Free Advice To Save LA’s Finances; Will They Listen?

It doesn’t take an economics professor to understand Los Angeles’ (LA) monstrous budget deficit.  The math is simple: LA is spending more money than it’s taking in.  It does get more difficult, however, when it comes to getting the city to curb spending, consolidate, and focus on bringing in revenue.  But, a framework provided by LA’s Valley Industry and Commerce Association (VICA) may give us hope.  

The LA Daily News reported (March 20th) that “The Valley Industry and Commerce Association (VICA) released a two-part report [that] detail[s] 50 solutions to help balance the City of Los Angeles’ budget.  The report provides solutions for revenue generation as well as a comprehensive set of suggestions to address the current fiscal deficit without raising taxes.”   

VICA’s report begins with the following: “The city of Los Angeles faces a budget deficit of more than $150 million for the remainder of the fiscal year 2007-2008, and the outlook for fiscal year 2008-2009 is that the deficit may go above $400 million… [T]he City has expanded the scope of services it provides far beyond what is in its charter and what it can afford.”  

The ten revenue-raising ideas provided by VICA are clever and resourceful, yet it’s hard to believe that the city didn’t think of (or implement) them earlier.  One idea is to “[s]treamline the City’s building and permit process; the implementation of a 12 to 2 system cutting down on administrative costs and encouraging more developers to build in Los Angeles, therefore generating jobs, housing and tax revenue.”   Or, put more simply, cut bureaucracy to encourage business.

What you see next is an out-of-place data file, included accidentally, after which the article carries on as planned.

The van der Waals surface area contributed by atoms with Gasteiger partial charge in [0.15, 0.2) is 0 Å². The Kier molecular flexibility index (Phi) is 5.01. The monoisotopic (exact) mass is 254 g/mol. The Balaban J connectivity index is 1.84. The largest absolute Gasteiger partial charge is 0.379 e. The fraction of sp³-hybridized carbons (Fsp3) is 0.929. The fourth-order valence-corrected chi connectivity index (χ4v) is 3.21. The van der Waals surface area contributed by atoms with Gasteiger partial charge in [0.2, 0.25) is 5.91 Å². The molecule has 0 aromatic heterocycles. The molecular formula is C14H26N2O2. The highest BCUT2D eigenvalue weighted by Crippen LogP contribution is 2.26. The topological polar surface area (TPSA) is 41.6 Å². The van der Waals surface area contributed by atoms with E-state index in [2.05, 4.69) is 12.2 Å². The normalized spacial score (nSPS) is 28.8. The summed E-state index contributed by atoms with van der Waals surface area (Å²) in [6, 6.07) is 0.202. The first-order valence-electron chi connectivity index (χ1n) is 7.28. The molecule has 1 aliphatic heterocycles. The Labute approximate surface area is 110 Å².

While VICA’s ideas for gaining revenue are pragmatic, several of the 40 suggestions for cutting or consolidating services are shocking.  LA pays “[$500,000] for calligraphers to decorate City proclamations and honors and [to] program computers to do this.”  By dropping these expensive proclamations, LA will be taken out of the 1800s and welcomed to 2008 (where proclamations can be beautifully done by computer). 

At this point, it isn’t just smart for the city to “eliminate irrelevant programs for City workers such as ‘stick-play and sphincter control classes.’” It’s mandatory.  In addition, furthermore, we don’t even want to know what sticks and sphincter control have to do with working for the LA Department of Housing.  

Topping all of the other 50 ideas for LA to rejuvenate its finances, the no-brainer of all no-brainers, is to “collect on the $500 million in uncollected debt owed to the City.”  This could create revenue of “$50-$75 million or more over several years.”  Debt is meant to be collected, and LA should have the guts to do it.  

Not only is VICA’s list useful, but it’s free business advice for the city of LA.  The fact that a private group of people would spend their precious time creating this list is a reflection of a greater sentiment --city residents are fed up with dumping their hard-earned cash into the tar pits (or departments, agencies and programs with the same effect).  

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